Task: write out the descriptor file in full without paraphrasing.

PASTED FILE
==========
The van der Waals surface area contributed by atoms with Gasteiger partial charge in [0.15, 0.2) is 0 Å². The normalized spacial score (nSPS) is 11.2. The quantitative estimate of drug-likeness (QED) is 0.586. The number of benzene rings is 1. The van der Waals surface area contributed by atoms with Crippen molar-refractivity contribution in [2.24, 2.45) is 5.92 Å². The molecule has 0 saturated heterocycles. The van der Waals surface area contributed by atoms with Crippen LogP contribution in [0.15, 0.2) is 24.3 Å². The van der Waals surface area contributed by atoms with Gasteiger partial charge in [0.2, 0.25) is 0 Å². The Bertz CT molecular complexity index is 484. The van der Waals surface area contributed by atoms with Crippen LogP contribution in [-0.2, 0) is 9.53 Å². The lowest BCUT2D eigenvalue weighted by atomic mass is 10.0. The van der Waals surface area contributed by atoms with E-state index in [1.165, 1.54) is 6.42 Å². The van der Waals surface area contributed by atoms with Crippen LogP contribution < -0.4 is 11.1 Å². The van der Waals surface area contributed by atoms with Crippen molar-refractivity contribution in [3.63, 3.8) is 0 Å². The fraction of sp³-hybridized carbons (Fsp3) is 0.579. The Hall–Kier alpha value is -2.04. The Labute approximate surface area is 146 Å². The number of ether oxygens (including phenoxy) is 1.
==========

The van der Waals surface area contributed by atoms with Gasteiger partial charge in [0.15, 0.2) is 0 Å². The normalized spacial score (nSPS) is 11.2. The quantitative estimate of drug-likeness (QED) is 0.586. The number of benzene rings is 1. The van der Waals surface area contributed by atoms with Crippen molar-refractivity contribution in [2.24, 2.45) is 5.92 Å². The molecule has 0 saturated heterocycles. The van der Waals surface area contributed by atoms with Crippen LogP contribution in [0.15, 0.2) is 24.3 Å². The van der Waals surface area contributed by atoms with Gasteiger partial charge in [0.2, 0.25) is 0 Å². The Bertz CT molecular complexity index is 484. The van der Waals surface area contributed by atoms with Crippen LogP contribution in [-0.2, 0) is 9.53 Å². The lowest BCUT2D eigenvalue weighted by atomic mass is 10.0. The van der Waals surface area contributed by atoms with E-state index in [1.165, 1.54) is 6.42 Å². The van der Waals surface area contributed by atoms with Crippen LogP contribution < -0.4 is 11.1 Å². The van der Waals surface area contributed by atoms with Crippen molar-refractivity contribution in [3.63, 3.8) is 0 Å². The fraction of sp³-hybridized carbons (Fsp3) is 0.579. The Hall–Kier alpha value is -2.04. The Labute approximate surface area is 146 Å². The number of ether oxygens (including phenoxy) is 1.